Presentation Abstract

Abstract Number: 3674
Presentation Title: Next generation cancer gene sequencing for clinically actionable mutations
Presentation Time: Tuesday, Apr 03, 2012, 8:00 AM -12:00 PM
Location: McCormick Place West (Hall F), Poster Section 25
Poster Section: 25
Poster Board Number: 16
Author Block: Yu-Ye Wen1, Ganka Douglas1, Xiafeng Hu1, Michele Millham2, Francisco Cifuentes2, Garrick Peters2, Condie Edwin Carmack1, Marilyn Li1. 1Cancer Genetics Laboratory, Houston, TX; 2Ion Torrent, South San Francisco, CA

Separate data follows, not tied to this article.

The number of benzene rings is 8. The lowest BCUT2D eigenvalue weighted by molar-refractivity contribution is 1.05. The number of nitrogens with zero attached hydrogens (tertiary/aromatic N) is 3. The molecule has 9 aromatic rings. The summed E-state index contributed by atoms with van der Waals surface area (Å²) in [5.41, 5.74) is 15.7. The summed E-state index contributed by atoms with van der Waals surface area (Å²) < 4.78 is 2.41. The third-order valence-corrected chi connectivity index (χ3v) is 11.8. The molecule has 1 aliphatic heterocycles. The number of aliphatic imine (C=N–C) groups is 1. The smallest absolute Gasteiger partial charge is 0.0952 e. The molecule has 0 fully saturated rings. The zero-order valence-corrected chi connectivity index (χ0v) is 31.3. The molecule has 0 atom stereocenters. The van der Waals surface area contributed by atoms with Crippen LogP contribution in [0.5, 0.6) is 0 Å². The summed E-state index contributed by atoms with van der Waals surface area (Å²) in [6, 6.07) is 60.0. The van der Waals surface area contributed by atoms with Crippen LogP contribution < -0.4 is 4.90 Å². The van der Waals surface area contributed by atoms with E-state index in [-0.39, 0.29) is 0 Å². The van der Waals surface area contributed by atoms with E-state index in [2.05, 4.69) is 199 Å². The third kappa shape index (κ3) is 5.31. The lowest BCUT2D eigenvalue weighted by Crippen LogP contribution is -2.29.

Abstract Body: Cancer gene mutations are important diagnostic, prognostic, and predictive biologic markers. Mutation detection in cancer tissues has been a real challenge for researchers as a cancer is often associated with multiple mutations and new mutations may occur as the disease progresses and during treatments. Essentially, all cancer tissues are a mosaic mixture of normal and abnormal cell clones. Therefore, a new technology that can target many mutations simultaneously with high sensitivity is exceedingly desirable. Targeted next generation sequencing permits deep sequencing of hundreds of mutations concurrently. We have used a novel next generation sequencing technology that merges multiplex PCR with ion semiconductor sequencing (AmpliSeq, Life Technology) to sequence a panel of clinically actionable cancer gene mutations on 12 tumor samples including 6 archived FFPE samples, 2 bone marrow samples, and 4 cell lines with known mutations, and a normal blood sample as a control. Each sample was run three times to assay for inter-run variability. The panel contains 739 mutations including clinically actionable mutations such as EGFR mutations in exons 18-21, BRAF V600E, KRAS mutations at codons 12, 13, and 61, and many more. Using this technology we successfully identified all known mutations previously detected using Pyposequencing or Sanger sequencing technologies. The most common somatic mutations were also confirmed by Competitive Allele-Specific TaqMan® PCR (castPCR, Life Technology). To determine the sensitivity of the test, we studied mutation positive FFPE samples with serial dilutions. Our results showed that the test can detect mutations at frequencies as low as 5% with 99% confidence. Analysis of mutation calls in different runs showed little inter-run variation. Other benefits of this novel technology are its fast turn around time, which can be as short as two days, and its low cost. Our experience demonstrates that this technology holds great potential clinical utility including diagnostic and therapeutic applications.